“As for Belotti and El Shaarawy, neither of them. It’s all open.”

Miotto’s Musing: I’ve been harping on the terribly scheduled nature of this season for months; I understand why the World Cup had to be in the winter this time around, but still, it’s likely to make both club competitions and national team competitions more injury-filled and less exciting. Those provisos are useless for Mourinho and Roma, though, because, as he correctly intuits, raging against the unfairness of Roma’s position is useless and won’t change anything on either the Europa League table or the Serie A table.

I think it’s interesting that Mourinho didn’t immediately peg either Belotti or El Shaarawy as starters for tomorrow’s match. That implies to me that we might see some more creative rotation - perhaps Primavera player Claudio Cassano was called up for a specific reason?

It feels like Tammy Abraham has been struggling a bit in the last few games – do you think his issues are physical or mental?

“The problem is with us, it’s a team issue. I don’t like to dig into this sort of analysis. I get that you guys want to. It’s easy enough to find top players in other squads who are going through similar spells, both in Italy and oversees. For you guys it’s all numbers and statistics. For us, the truth is that we need goals in order to win games.

“The key thing is that we focus on things as a team and we don’t put pressure on individuals like you want to. You guys have a different job. For us it’s not about Player A, Player B or Player C and how many goals they have or haven’t score: we face things as a team and, considering the chances we are making, we are not scoring enough. That’s the direction we need to move in – as a group we need to score more and be more efficient in front of goal. It will happen.”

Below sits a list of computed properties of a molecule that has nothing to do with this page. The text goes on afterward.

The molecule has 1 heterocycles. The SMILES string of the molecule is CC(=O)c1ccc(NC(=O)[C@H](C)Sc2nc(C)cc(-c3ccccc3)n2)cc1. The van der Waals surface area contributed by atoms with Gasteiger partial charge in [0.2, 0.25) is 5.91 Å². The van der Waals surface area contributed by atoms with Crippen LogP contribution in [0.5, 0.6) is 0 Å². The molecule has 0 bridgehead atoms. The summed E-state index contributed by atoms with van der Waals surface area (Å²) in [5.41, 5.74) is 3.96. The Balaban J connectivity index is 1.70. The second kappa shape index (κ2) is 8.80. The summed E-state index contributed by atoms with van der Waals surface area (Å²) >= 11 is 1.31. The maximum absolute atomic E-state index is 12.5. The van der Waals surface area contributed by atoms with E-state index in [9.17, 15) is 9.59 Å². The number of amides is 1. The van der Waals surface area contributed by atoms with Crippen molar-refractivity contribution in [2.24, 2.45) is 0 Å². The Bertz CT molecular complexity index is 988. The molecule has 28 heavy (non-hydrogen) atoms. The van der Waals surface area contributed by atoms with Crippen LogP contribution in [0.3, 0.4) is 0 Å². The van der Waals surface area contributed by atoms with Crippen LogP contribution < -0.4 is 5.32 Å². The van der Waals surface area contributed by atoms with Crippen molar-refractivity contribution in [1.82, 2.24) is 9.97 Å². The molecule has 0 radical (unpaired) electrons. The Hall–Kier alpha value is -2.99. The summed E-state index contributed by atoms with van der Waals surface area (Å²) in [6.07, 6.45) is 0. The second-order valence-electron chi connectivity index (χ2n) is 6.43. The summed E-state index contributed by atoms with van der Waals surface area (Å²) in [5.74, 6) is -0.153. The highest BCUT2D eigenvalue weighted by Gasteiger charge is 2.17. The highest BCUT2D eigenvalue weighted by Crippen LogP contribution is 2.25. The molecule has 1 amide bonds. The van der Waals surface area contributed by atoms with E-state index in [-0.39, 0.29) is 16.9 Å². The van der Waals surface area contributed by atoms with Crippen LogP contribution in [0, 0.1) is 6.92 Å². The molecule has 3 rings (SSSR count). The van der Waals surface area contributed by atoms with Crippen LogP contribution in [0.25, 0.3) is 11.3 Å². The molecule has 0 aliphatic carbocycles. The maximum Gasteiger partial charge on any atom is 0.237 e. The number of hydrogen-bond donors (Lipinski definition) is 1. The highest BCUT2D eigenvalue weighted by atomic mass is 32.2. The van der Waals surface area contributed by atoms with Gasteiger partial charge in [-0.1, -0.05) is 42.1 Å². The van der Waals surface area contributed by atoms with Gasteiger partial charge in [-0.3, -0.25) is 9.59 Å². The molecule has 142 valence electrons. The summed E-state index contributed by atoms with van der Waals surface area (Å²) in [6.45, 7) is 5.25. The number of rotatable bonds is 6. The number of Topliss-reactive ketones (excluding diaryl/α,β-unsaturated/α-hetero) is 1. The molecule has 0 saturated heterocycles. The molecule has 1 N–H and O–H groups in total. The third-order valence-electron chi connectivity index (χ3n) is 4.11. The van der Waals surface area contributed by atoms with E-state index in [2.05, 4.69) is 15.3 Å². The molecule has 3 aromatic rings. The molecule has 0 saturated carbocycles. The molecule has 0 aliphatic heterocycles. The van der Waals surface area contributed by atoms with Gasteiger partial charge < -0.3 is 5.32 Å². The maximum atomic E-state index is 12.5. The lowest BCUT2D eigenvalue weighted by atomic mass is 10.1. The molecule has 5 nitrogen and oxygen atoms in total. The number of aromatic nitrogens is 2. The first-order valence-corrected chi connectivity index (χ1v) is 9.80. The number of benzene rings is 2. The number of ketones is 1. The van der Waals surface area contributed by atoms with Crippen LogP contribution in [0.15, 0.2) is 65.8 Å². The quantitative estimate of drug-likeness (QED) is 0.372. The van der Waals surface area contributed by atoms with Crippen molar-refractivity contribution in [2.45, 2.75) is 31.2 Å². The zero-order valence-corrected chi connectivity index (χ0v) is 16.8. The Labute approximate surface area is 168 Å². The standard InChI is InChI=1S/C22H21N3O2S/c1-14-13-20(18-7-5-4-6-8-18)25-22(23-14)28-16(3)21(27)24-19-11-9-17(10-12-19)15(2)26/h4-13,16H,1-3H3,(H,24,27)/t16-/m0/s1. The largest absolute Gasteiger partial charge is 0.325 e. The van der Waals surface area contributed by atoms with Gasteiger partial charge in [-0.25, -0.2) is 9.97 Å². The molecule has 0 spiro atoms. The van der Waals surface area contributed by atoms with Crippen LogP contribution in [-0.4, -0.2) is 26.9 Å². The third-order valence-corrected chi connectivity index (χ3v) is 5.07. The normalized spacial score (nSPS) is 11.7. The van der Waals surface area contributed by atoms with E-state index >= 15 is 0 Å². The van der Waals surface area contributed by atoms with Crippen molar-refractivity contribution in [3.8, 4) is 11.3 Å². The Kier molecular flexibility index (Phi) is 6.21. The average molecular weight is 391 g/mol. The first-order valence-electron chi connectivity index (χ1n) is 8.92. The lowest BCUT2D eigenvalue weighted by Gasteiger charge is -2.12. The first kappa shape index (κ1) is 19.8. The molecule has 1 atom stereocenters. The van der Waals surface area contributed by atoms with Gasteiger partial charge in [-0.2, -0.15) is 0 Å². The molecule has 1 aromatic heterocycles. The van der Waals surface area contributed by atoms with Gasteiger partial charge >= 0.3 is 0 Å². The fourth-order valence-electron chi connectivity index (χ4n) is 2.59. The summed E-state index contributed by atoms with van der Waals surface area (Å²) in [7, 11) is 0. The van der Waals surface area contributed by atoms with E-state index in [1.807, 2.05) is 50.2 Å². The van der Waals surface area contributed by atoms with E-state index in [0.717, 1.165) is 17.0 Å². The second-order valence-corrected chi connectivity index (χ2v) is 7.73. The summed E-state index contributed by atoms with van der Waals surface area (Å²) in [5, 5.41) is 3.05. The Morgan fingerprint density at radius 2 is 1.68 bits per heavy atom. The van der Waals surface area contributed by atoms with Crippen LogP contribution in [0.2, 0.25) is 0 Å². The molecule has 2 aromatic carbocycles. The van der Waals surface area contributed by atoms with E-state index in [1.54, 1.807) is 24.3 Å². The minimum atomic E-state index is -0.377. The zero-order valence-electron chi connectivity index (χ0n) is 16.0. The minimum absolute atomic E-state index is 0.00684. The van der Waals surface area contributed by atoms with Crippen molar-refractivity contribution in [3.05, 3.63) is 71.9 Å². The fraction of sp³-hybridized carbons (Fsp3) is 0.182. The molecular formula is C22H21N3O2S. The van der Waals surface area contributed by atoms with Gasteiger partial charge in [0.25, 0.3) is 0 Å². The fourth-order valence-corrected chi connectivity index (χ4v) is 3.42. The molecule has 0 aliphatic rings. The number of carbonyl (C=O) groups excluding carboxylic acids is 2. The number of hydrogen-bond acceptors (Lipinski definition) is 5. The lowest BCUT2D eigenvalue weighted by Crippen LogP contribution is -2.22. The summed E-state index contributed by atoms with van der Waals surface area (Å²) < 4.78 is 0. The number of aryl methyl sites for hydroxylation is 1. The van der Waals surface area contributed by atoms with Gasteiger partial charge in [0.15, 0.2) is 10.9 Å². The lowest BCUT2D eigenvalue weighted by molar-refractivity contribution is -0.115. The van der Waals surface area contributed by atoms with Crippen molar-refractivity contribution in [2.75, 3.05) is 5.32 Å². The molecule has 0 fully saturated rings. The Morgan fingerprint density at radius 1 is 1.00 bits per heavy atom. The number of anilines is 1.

Miotto’s Musing: Even if you’re frustrated with Tammy Abraham’s poor form to start the season, this is exactly what you want a coach to say, particularly a coach who is as revered by his players as José Mourinho. There’s no use in singling out underperforming players after a certain point, and especially with strikers, it’s critical to note that their perceived form (or lack thereof) does hinge on the play of the rest of the team. It’s a lot harder for Tammy to succeed if Lorenzo isn’t succeeding; it’s a lot harder for Tammy to succeed with the midfield double-pivot underperforming.

I’m confident that Tammy Abraham will rediscover his form sooner rather than later; he’s simply too good to have too long of a dry spell. This happens to most great strikers every now and then (remember Edin Džeko’s first season in Rome?), but eventually, they get over the hump. Scoring a goal or two against Betis could do wonders for his confidence; it would also make it highly likely that the Giallorossi advance to the knockout round.